BEIJING - Zhou Qun, who moved to Germany eight years ago, has every reason to distance herself from the stereotypical Chinese immigrant.
First, the 28-year-old Chinese woman does not relate a story about working long hours in a restaurant. She owns a company that makes millions of dollars every year by selling stylish clothes to local German chain stores.
Second, though she has the permanent right to reside in Germany, Zhou said she would like to spend more time in China.
"Life here is quite comfortable since Germany has better welfare provisions, but our families and friends are mostly in China," said Zhou, who often travels between the two countries.
Like Zhou, many rich Chinese now see immigration as a path to a better future without having to bid farewell to their homeland.
Going out rich
China used to supply the world with destitute workers, but sociologists say the trend is changing, with more wealthy, well-educated Chinese buying departure tickets.
According to its Department of Homeland Security, the United States approved the settlement of 1,971 investment immigrants from the Chinese mainland in 2009.
Obtaining a US visa for immigrant investors requires at least $500,000 or more than 3.4 million yuan. Years ago, this amount would have been daunting for most Chinese.
But since 2003, the booming domestic economy has enriched many entrepreneurs and made investment immigration more affordable, said Qi Lixin, chairman of the Beijing Entry & Exit Service Association.
In Wenzhou city, where brisk export trade is conducted from the port in East China's Zhejiang province, business-savvy entrepreneurs are flocking overseas for market expansion, said Chen Yongcong, head of Wenzhou Overseas Chinese Affairs Office.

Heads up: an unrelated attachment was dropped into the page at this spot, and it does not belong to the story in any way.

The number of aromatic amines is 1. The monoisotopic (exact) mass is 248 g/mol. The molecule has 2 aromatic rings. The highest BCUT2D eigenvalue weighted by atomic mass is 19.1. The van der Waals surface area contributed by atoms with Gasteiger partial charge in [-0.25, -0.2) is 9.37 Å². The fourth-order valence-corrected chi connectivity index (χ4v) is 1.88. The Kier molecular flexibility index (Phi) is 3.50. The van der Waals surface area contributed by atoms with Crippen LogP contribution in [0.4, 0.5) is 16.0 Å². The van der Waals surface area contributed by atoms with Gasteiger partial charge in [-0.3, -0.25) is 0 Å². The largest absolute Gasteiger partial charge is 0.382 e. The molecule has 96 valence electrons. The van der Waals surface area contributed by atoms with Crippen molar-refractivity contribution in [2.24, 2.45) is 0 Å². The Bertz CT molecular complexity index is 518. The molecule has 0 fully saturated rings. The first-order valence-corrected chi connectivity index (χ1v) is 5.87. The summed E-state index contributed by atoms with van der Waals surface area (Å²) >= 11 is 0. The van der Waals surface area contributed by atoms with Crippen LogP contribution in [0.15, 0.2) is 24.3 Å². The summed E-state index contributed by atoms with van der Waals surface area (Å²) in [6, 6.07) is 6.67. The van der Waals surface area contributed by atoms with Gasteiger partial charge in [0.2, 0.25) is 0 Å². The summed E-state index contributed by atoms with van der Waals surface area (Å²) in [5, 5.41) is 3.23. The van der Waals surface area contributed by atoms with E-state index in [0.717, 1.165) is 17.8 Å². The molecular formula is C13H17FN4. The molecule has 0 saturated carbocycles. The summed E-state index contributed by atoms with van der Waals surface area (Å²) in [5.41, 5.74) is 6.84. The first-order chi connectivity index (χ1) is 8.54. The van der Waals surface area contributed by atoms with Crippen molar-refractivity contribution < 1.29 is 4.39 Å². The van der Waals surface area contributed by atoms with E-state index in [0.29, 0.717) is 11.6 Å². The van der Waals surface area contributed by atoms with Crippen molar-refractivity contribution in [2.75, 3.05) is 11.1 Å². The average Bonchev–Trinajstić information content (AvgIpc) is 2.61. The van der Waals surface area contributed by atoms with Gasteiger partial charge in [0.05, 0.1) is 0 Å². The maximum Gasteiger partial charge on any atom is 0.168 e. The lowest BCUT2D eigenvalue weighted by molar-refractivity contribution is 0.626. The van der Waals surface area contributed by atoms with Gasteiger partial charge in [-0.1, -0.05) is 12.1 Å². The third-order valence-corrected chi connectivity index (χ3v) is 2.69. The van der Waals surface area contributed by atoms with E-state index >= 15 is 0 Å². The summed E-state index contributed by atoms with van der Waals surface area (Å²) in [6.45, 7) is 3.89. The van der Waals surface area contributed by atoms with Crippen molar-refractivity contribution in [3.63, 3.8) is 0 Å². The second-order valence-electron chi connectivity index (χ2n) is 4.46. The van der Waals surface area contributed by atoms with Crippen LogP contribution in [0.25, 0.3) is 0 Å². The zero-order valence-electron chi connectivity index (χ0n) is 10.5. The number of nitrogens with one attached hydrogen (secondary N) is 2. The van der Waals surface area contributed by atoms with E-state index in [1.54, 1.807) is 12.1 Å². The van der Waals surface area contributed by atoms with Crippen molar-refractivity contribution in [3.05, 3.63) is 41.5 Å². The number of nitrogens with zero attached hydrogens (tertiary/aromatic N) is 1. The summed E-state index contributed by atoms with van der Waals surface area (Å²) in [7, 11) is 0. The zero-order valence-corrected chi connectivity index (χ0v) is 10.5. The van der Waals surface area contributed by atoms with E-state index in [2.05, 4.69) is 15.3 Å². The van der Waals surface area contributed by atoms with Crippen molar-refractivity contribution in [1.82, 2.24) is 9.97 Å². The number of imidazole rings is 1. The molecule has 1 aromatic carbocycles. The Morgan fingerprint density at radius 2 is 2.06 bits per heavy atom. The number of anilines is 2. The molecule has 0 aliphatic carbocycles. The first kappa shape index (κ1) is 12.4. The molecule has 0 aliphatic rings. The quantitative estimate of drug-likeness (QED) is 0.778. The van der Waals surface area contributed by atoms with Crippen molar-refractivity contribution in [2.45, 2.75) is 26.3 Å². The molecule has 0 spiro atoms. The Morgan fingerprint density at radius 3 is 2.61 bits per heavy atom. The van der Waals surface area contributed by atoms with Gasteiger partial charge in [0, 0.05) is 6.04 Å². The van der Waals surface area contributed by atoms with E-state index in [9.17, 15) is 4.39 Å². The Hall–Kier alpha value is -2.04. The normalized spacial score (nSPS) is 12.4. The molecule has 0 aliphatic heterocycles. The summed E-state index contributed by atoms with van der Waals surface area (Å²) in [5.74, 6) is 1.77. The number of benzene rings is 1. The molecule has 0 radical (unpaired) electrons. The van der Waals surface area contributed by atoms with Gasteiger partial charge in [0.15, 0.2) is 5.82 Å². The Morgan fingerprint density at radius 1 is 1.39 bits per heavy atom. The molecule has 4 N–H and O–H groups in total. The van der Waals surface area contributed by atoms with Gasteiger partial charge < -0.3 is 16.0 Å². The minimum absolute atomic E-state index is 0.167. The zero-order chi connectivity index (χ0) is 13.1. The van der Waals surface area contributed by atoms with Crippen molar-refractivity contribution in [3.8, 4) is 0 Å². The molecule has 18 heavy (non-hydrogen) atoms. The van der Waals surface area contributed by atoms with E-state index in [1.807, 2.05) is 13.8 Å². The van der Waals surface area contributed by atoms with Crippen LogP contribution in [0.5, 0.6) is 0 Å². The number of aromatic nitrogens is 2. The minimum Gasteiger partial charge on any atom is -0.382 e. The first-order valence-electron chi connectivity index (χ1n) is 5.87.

"Many have gained permanent residency in foreign countries in order to enjoy more privileges in their business," said Chen.
Aside from entrepreneurs, some rich Chinese citizens are also emigrating for a cleaner environment, safer food and free medical service in developed countries.
In spite of their vigorous pursuit of foreign residency, most of the immigration investors have not abandoned their roots in China.
"Most of our clients are middle-aged entrepreneurs who are usually reluctant to give up the career and network they've built up in China," said a consultant with a Guangzhou-based immigration agency.
"And given their age, they often find it difficult to assimilate into the mainstream society of foreign countries," he said.
The consultant described such immigrants as "migratory birds", as they travel to and from China and their chosen country of residence.
"So long as China keeps up its pace of development, it will not lose its relevance to these outbound Chinese," said Yu Jianrong, a sociologist at the Chinese Academy of Social Sciences.
To Chen Yongcong, whose job is to contact Chinese immigrants across the globe, the major concern was the choice of their children.
While aging Chinese immigrants are more likely to return home, their children, who identify less with China, may choose differently.
"Second-generation immigrants are fiercely sought after by foreign countries, as they are the heirs apparent to huge wealth," said Chen, who added the focus of their work had shifted to educating the immigrants' children on their Chinese heritage.